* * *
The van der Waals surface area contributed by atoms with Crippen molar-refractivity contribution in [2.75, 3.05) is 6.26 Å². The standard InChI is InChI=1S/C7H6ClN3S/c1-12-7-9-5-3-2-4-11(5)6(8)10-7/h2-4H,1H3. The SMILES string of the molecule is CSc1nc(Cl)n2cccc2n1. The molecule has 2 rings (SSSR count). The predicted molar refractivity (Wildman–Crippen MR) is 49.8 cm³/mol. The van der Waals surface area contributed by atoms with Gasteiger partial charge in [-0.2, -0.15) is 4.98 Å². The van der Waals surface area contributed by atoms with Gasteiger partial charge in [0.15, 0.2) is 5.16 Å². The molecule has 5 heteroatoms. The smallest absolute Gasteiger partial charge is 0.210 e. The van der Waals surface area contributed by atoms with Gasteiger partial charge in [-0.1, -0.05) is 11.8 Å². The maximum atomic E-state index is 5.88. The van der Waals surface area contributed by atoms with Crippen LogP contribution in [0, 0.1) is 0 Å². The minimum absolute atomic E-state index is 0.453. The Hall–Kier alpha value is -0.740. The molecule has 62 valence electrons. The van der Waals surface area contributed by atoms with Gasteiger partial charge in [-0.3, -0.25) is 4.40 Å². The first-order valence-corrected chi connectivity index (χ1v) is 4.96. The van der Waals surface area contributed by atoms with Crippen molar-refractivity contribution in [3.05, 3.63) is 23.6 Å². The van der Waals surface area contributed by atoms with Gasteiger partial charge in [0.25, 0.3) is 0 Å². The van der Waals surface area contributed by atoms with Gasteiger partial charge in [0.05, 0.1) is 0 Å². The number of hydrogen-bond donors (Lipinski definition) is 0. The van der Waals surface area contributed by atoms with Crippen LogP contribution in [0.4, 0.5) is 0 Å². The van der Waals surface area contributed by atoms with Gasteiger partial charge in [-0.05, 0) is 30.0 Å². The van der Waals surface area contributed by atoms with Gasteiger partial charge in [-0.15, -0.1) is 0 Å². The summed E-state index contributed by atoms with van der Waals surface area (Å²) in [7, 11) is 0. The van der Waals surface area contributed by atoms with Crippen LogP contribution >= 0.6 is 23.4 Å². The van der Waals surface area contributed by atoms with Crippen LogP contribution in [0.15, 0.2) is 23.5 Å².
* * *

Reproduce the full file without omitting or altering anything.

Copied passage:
The van der Waals surface area contributed by atoms with Crippen molar-refractivity contribution in [2.75, 3.05) is 6.26 Å². The standard InChI is InChI=1S/C7H6ClN3S/c1-12-7-9-5-3-2-4-11(5)6(8)10-7/h2-4H,1H3. The SMILES string of the molecule is CSc1nc(Cl)n2cccc2n1. The molecule has 2 rings (SSSR count). The predicted molar refractivity (Wildman–Crippen MR) is 49.8 cm³/mol. The van der Waals surface area contributed by atoms with Gasteiger partial charge in [-0.2, -0.15) is 4.98 Å². The van der Waals surface area contributed by atoms with Gasteiger partial charge in [0.15, 0.2) is 5.16 Å². The molecule has 5 heteroatoms. The smallest absolute Gasteiger partial charge is 0.210 e. The van der Waals surface area contributed by atoms with Gasteiger partial charge in [-0.1, -0.05) is 11.8 Å². The maximum atomic E-state index is 5.88. The van der Waals surface area contributed by atoms with Crippen LogP contribution in [0, 0.1) is 0 Å². The minimum absolute atomic E-state index is 0.453. The Hall–Kier alpha value is -0.740. The molecule has 62 valence electrons. The van der Waals surface area contributed by atoms with Gasteiger partial charge in [-0.3, -0.25) is 4.40 Å². The first-order valence-corrected chi connectivity index (χ1v) is 4.96. The van der Waals surface area contributed by atoms with Crippen molar-refractivity contribution in [3.05, 3.63) is 23.6 Å². The van der Waals surface area contributed by atoms with Gasteiger partial charge in [0.25, 0.3) is 0 Å². The van der Waals surface area contributed by atoms with Gasteiger partial charge in [0.05, 0.1) is 0 Å². The number of hydrogen-bond donors (Lipinski definition) is 0. The van der Waals surface area contributed by atoms with Crippen LogP contribution in [0.4, 0.5) is 0 Å². The van der Waals surface area contributed by atoms with Gasteiger partial charge in [-0.05, 0) is 30.0 Å². The van der Waals surface area contributed by atoms with Gasteiger partial charge in [-0.15, -0.1) is 0 Å². The summed E-state index contributed by atoms with van der Waals surface area (Å²) in [7, 11) is 0. The van der Waals surface area contributed by atoms with Crippen LogP contribution >= 0.6 is 23.4 Å². The van der Waals surface area contributed by atoms with Crippen LogP contribution in [0.15, 0.2) is 23.5 Å².